Barrett said many compensation policies are supposed to be written independently of company management, but in practice, chief executives can and do exert considerable influence.
“It could be that men are much more aggressive and effective in the behind-the-scenes maneuvering that shapes the performance metrics and the overall compensation policies,” Barrett said.
Griego noted women are often hired to helm companies during difficult times, such as Georgiadis, Mattel’s former chief executive.
“If the company is struggling, then it’s awfully difficult to meet and exceed the performance metrics, so either the chief executive is ousted – as in the case of Georgiadis – or they simply don’t get the compensation that’s tied to performance.”
There’s a general consensus that says more women need to become chief executives and board members in order to make significant changes on compensation patterns.
“As owner and chief executive of retained executive search firm Berkhemer Clayton here in Los Angeles for 24 years, I’ve not seen much improvement in the numbers of women CEOs or senior executives,” said Betsy Berkhemer-Credaire.
“Getting to the CEO position of a large public company requires dedicating a long, steady, intentional career to achieve that goal,” she said. “Women often do not have those mentoring relationships, and have been socialized over decades to think that if they just do a great job at their desks, someone will recognize their achievements and select them to move up. While that may happen at the mid-to upper levels, it is much harder at senior-most levels.”
There are only three women on the Business Journal’s list of the 50 highest-compensated non-CEO executives – the “on-deck circle” for chief executives: Christine McCarthy, chief financial officer of Burbank-based Walt Disney Co.; M. Jayne Parker, Disney’s chief human resources officer and senior executive vice president and Kathy Willard, chief financial officer of LiveNation Entertainment Inc. of Beverly Hills.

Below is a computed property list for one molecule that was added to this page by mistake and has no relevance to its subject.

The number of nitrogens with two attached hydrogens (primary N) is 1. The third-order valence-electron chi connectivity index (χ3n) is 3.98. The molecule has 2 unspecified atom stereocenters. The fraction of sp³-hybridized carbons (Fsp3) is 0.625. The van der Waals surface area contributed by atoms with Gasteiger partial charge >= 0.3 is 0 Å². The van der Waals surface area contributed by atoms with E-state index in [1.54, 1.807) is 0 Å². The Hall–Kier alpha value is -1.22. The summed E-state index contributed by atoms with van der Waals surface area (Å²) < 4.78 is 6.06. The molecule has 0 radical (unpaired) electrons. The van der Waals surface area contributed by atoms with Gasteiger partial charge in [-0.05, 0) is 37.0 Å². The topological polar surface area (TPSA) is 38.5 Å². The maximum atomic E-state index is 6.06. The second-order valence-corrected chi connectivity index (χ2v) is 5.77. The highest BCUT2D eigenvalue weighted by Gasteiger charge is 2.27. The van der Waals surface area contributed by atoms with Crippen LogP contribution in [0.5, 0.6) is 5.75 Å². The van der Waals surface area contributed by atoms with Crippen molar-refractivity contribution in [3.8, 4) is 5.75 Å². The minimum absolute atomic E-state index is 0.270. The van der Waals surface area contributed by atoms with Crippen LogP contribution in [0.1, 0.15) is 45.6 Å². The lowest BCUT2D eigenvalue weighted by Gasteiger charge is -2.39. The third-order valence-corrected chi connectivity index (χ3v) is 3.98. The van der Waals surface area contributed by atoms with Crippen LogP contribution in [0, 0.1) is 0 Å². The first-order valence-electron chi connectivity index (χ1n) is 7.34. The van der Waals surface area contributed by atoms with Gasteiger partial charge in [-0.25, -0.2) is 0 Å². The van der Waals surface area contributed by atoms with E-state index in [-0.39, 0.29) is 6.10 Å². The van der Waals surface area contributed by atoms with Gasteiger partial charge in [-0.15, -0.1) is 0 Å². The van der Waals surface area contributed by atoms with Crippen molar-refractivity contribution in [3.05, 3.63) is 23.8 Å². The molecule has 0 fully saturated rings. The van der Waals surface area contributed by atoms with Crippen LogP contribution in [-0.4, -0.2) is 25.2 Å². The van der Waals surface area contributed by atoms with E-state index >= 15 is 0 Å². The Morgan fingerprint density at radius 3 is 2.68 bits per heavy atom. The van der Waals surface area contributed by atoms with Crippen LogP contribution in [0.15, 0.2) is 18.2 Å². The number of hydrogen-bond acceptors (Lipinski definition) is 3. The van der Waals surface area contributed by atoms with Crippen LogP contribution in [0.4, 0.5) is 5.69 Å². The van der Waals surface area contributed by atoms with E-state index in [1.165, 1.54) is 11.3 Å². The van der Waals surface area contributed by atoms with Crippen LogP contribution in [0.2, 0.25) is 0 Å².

One of the key ways to boost the number of women in c-suites, Berkhemer-Credaire said, is having more women board members of public companies. She co-chairs 2020 Women on Boards, a nonprofit with a goal to get women to account for 20 percent of public company board members by 2020.
State Sen. Hannah-Beth Jackson, D-Santa Barbara, introduced SB 826, which would require all public companies headquartered in California to have at least one woman board member by the end of 2019, and two or more by July 2021. The bill has passed the state Senate and is under state Assembly review.
If more women serve on public company boards, “it absolutely will increase the number of (women) CEOs,” Jackson said. “Boards tend to be self-selecting and male-dominated, picking chief executives who are similar to themselves – the “old-boy network.” If more women serve, they not only would look more favorably on women CEO candidates, but they would also draw upon their own networks to bring CEO and c-suite candidates forward.”